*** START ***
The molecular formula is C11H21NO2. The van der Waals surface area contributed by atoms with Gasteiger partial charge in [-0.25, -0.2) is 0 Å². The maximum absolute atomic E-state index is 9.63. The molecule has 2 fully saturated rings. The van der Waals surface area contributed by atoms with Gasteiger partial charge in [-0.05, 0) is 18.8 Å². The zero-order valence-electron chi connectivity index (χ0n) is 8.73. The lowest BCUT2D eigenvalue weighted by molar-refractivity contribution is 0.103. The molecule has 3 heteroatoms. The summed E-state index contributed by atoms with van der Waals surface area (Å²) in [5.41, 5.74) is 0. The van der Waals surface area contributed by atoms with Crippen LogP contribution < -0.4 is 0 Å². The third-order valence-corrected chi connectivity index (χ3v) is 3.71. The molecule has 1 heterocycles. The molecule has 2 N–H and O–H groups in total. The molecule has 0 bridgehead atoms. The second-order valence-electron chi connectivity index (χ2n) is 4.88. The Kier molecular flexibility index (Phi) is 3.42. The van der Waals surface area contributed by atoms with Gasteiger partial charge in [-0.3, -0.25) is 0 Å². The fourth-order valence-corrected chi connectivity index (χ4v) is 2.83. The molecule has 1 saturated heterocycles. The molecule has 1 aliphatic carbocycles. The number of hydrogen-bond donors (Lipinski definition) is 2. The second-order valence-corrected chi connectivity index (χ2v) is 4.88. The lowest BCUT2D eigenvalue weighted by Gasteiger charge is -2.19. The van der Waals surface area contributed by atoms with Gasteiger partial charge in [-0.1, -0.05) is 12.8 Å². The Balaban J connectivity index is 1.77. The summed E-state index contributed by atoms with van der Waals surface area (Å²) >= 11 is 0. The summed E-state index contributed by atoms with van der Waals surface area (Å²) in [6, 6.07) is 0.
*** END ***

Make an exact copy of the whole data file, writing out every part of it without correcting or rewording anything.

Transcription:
The molecular formula is C11H21NO2. The van der Waals surface area contributed by atoms with Gasteiger partial charge in [-0.25, -0.2) is 0 Å². The maximum absolute atomic E-state index is 9.63. The molecule has 2 fully saturated rings. The van der Waals surface area contributed by atoms with Gasteiger partial charge in [-0.05, 0) is 18.8 Å². The zero-order valence-electron chi connectivity index (χ0n) is 8.73. The lowest BCUT2D eigenvalue weighted by molar-refractivity contribution is 0.103. The molecule has 3 heteroatoms. The summed E-state index contributed by atoms with van der Waals surface area (Å²) in [5.41, 5.74) is 0. The van der Waals surface area contributed by atoms with Crippen LogP contribution < -0.4 is 0 Å². The third-order valence-corrected chi connectivity index (χ3v) is 3.71. The molecule has 1 heterocycles. The molecule has 2 N–H and O–H groups in total. The molecule has 0 bridgehead atoms. The second-order valence-electron chi connectivity index (χ2n) is 4.88. The Kier molecular flexibility index (Phi) is 3.42. The van der Waals surface area contributed by atoms with Gasteiger partial charge in [-0.3, -0.25) is 0 Å². The fourth-order valence-corrected chi connectivity index (χ4v) is 2.83. The molecule has 1 saturated heterocycles. The molecule has 1 aliphatic carbocycles. The number of hydrogen-bond donors (Lipinski definition) is 2. The second-order valence-corrected chi connectivity index (χ2v) is 4.88. The lowest BCUT2D eigenvalue weighted by Gasteiger charge is -2.19. The van der Waals surface area contributed by atoms with Gasteiger partial charge in [-0.1, -0.05) is 12.8 Å². The Balaban J connectivity index is 1.77. The summed E-state index contributed by atoms with van der Waals surface area (Å²) >= 11 is 0. The summed E-state index contributed by atoms with van der Waals surface area (Å²) in [6, 6.07) is 0.